"Have mercy on me, Lord, Son of David; my daughter is tormented by a demon…"
Silence, refusal to act, exile, condemnation - all the responses you'd expect, right? What are we dealing with here in Matthew 15 this Sunday?
She wants a better life for her 11 year old than the violence of gang warfare. So mother and son abandon their life in Columbia and make the dangerous journey to the U.S. border. She endures not only the physical hardship of the year-long journey but the suspicion and mistrust of those who do not want them here, that see her and her son and those like them as threats to the security of their way of life. But she will not be dismissed! She is not a "dog." She is a mother….
She tirelessly advocates for her daughter who is physically challenged. She is constantly meeting with school administrators and teachers to obtain the resources and accommodations her daughter needs to learn and succeed. Her persistence can be exhausting and school officials dread her calls - but they can't help but admire her dedication and perseverance. She wants only what her child needs and is entitled to - no, she will not settle for "scraps." She is a mother.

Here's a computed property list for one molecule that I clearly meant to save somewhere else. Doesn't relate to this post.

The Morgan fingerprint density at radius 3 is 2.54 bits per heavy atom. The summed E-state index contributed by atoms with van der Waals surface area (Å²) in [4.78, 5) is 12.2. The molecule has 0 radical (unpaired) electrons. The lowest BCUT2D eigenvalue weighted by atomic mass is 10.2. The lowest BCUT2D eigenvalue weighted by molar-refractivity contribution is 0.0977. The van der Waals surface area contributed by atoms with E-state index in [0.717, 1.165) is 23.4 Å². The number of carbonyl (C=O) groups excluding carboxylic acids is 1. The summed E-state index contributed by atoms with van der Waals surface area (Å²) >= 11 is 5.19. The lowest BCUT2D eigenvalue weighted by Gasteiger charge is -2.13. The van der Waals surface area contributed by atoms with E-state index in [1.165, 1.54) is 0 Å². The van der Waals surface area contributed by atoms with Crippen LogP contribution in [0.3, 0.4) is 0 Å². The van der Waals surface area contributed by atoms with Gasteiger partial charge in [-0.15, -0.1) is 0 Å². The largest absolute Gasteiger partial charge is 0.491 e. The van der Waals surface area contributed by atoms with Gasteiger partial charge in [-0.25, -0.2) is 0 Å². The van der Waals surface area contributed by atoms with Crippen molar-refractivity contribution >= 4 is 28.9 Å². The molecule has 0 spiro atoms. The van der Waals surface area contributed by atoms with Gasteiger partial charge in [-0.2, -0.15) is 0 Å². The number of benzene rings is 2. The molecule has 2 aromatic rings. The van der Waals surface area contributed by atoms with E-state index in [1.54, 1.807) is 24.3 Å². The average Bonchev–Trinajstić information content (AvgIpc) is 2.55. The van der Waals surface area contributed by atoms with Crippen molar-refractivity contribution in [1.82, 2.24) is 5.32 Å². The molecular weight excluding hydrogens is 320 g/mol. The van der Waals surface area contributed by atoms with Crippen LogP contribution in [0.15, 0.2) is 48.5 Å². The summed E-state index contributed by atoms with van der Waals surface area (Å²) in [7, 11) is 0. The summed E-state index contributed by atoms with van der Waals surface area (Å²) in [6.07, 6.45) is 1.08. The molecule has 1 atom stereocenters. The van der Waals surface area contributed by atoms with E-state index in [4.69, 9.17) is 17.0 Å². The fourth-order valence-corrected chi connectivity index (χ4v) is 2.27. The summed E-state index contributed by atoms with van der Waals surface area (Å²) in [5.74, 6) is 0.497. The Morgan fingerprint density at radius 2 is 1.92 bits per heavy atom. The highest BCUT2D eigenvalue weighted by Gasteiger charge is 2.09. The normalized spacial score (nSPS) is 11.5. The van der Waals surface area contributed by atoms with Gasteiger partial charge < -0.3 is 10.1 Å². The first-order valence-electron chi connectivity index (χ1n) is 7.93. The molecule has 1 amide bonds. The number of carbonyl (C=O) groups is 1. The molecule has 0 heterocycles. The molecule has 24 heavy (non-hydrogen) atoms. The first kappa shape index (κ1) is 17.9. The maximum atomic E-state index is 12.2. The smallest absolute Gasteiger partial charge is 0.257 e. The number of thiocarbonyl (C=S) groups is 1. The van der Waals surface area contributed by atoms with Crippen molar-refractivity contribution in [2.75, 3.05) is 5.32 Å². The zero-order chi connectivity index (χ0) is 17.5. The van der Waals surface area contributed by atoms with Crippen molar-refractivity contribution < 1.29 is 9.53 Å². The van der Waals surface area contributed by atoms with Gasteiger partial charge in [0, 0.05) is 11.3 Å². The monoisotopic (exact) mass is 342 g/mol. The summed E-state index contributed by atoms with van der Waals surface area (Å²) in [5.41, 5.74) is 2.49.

The Canaanite woman in this week's gospel lives in our own Tyres and Sidons. These women are often reduced to statistics and categories; we immediately blame them for their situation because of the demographic they fall into. But they are driven by that God-like love that is part of the vocation of motherhood. The dismissed woman in our gospel bridges the gap between the various tribes she has been shut out of. She dares to cross the divide between Jews and Gentiles, "insiders" and "outsiders."
This encounter with Jesus takes a few fascinating turns. The realm of peace and acceptance, healing and faith seems to overwhelm even the most traditional of defenses and excuses. This mother will not be denied. Jesus' encounter with the Canaanite woman is a sign of that same hope, challenging us to transform our own perspective of those we dismiss as less than we are because of their culture, language, gender, or faith. May our eyes and spirits be open to see every person as God sees them: as God's beloved children.
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